APRIL 23, 2007
In the wake of the fired-prosecutor scandal, I have become rather alarmed at the low quality of the pro-administration spin. I may note a supporter of this administration, but I am an American who wants his government to function well in all areas—including lacking, obfuscating, and misleading the public. There was a time when this administration's apologists were the envy of the world. We Americans could take pride in skilled manipulators of illogic like Ari Fleischer, who spun circles around the press, while our enemies had to make do with the clumsy, transparent lies of hacks like Baghdad Bob.
Today, however, the administration's spin is of the shoddiest quality, no better than that found in a Third World kleptocracy. Alberto Gonzales, who appears congenitally incapable of going five minutes without contradicting himself, has been such a disaster that even the fulltime war room devoted to straightening out his story can't adequately prepare him. "At a recent 'prep' for a prospective Sunday talk-show interview, Gonzales's performance was so poor that top aides scrapped any live appearances," reported Newsweek’s Michael Isikoff. Apparently, Gonzales "kept contradicting himself and 'getting his timeline confused,' said one participant."
And it's not just bureaucrats who have bungled the job. Like all good Republicans, the Bush administration has left much of the job of defending it to the free market. But the private sector apologists have been, if anything, even less convincing than their government counterparts.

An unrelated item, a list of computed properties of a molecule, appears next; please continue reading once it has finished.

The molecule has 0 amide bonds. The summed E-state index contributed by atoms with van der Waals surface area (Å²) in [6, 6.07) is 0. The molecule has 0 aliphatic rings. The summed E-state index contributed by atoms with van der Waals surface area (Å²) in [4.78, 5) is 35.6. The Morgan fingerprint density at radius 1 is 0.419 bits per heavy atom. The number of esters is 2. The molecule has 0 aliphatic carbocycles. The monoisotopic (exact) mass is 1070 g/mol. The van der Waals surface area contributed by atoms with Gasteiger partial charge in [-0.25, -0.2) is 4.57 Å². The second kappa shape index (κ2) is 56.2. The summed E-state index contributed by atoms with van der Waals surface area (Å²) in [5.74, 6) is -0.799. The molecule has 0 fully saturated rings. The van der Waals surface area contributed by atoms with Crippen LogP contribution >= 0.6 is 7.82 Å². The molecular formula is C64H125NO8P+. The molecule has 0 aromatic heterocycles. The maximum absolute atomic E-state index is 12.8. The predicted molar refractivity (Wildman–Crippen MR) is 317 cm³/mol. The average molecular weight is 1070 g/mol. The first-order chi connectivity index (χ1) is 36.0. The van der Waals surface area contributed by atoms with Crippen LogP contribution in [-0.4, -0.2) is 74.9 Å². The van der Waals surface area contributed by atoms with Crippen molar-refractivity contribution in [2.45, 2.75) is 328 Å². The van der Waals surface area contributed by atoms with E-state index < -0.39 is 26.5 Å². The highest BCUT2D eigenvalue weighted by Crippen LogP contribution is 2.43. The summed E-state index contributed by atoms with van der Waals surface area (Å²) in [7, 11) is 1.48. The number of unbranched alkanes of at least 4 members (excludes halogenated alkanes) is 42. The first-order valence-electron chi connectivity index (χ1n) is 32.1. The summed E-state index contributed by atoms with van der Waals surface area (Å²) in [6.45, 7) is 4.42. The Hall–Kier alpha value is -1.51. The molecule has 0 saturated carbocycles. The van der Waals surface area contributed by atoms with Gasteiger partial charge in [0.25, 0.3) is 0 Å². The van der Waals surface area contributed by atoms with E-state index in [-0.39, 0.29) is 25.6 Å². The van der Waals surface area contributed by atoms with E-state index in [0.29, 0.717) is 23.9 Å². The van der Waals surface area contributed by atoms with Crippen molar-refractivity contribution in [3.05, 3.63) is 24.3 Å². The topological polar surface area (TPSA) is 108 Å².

The primary defense, unsurprisingly, has been mounted by The Wall Street Journal editorial page. Fired prosecutors are a slightly awkward subject for the Journal, whose editor waxed indignant over Bill Clinton's 1993 replacement of the U.S. attorneys. Perhaps hemmed in by this earlier stance, the Journal conceded that, in theory, it "would be genuine grounds for outrage ... if a U.S. attorney were dismissed to interfere with a specific prosecution, or to protect some crony." However, the editorial continued, while Clinton had done this, "there is no such evidence involving any of the eight Bush attorneys."
No such evidence? How bizarre. There was no evidence that Clinton had done anything like this, unless you consider the Journal’s preternatural suspicion of everything Clinton did to be "evidence.” With Bush, on the other hand, there's an enormous amount of evidence. So far, we know that New Mexico Republicans called prosecutor David Iglesias before last November's elections to urge him to indict Democrats on charges of voter fraud. When he refused, the chairman of the New Mexico GOP complained to Karl Rove. Rove, in turn, complained to the Justice Department about Iglesias. And, shortly after that, Iglesias was added to the list of prosecutors to be fired.
On top of that, you have lots of suspicious behavior lurking in the background. There is an e-mail from Gonzales's chief of staff explicitly judging prosecutors on the basis of whether they are “loyal Bushies." You have the Justice Department's shifting stories as to exactly why it had fired the prosecutors. And Rove's and Harriet Miers's insistence that their testimony on the matter be given in private—without taking an oath or a transcript, and with a promise of no further follow-up testimony if contradictions arise—is not the sort of behavior you'd expect from people who have nothing to hide.